‘The world is changing and we’re not going to stop it, but I hope in my own way, to encourage them not to abandon everything that makes them so individual.’
The Kazakhs of Mongolia are a Turkic people originating from the northern parts of Central Asia. They live mainly in the westernmost province of Bayan-Ölgii and are dependent on domestic animals for their livelihood. They have roamed the mountains and valleys of western Mongolia with their herds since the 19th century. In recent decades, the Mongolian Kazakhs have been able to hold on to their traditions and skills much more than their brothers in neighbouring Kazakhstan
Mr Nelson travelled the world for three years, visiting 35 tribes in all five continents
The people of Ladakh live in very high mountain valleys between the Himalaya and Karakoram ranges in the northern Indian state of Jammu and Kashmir. The Ladakhi share the beliefs of their Tibetan neighbours. Tibetan Buddhism, mixed with images of ferocious demons from the pre-Buddhist Bon religion, has been the principal religion in Ladakh for more than a thousand years
While all the tribes he encountered were completely different in terms of appearance, the similarities were obvious.
‘From a social perspective they were the same’, Jimmy says. ‘The further you get away from civilisation, the more people work as a family unit, the greater respect they have for the older generations and for each other. The further away you get, the kinder people are.’
Growing up in Africa, Asia and South America, British photographer Jimmy Nelson developed a deep fascination for the indigenous cultures he encountered and has seen first hand how the world has changed.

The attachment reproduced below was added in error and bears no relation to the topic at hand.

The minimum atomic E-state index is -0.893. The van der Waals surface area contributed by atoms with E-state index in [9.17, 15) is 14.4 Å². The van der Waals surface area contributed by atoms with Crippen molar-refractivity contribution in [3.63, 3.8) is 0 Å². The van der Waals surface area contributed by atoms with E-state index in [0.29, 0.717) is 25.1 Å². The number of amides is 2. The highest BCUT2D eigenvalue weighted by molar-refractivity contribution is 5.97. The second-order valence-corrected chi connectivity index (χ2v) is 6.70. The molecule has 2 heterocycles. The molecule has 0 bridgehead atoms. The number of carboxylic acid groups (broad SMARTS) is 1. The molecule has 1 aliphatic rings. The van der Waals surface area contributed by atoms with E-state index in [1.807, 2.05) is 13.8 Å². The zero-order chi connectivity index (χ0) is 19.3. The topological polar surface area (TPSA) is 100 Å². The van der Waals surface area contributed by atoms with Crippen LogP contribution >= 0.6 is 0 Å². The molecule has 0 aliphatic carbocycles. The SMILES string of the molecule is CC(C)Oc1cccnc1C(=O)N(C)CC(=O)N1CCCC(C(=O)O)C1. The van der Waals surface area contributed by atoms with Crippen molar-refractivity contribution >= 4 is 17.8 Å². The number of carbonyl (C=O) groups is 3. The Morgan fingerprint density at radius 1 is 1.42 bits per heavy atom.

But it is the pace of change in the past five or six years, due to the internet and improved roads, that he has found most startling.
When he visited the tribes in southern Ethiopia, for example, the journey from the airport took him three weeks. Today after new roads have been built to the area it would only take a couple of days.
The next step is to return to all the tribes he photographed and show them the completed book. Then he intends to photograph a further 35 tribes in more politically unstable areas of the world where he would require special permission from authorities’ help to get access.
Further information about the project can be found on Jimmy’s website. His book Before they Pass Away can be ordered from Amazon.
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The semi-nomadic Maasai people of East Africa live in southern Kenya and northern Tanzania along the semi-arid and arid lands of the Great Rift Valley. Their nomadic way of life follows patterns of rainfall over vast land in search of food and water for their large herds of cattle. All of the Maasai’s needs for food are met by their cattle. They eat the meat, drink the milk and on occasion, drink the blood
The Dani and the Yali tribes inhabit the Baliem Valley in the Jayawijaya mountain range of Papua in Indonesia, on a plateau situated 1,600 metres above sea level
The Nenets people, right, of the Siberian arctic are a nomadic tribe of reindeer herders while right, around 2,500 Dropkas live in three small villages in a disputed territory between India and Pakistan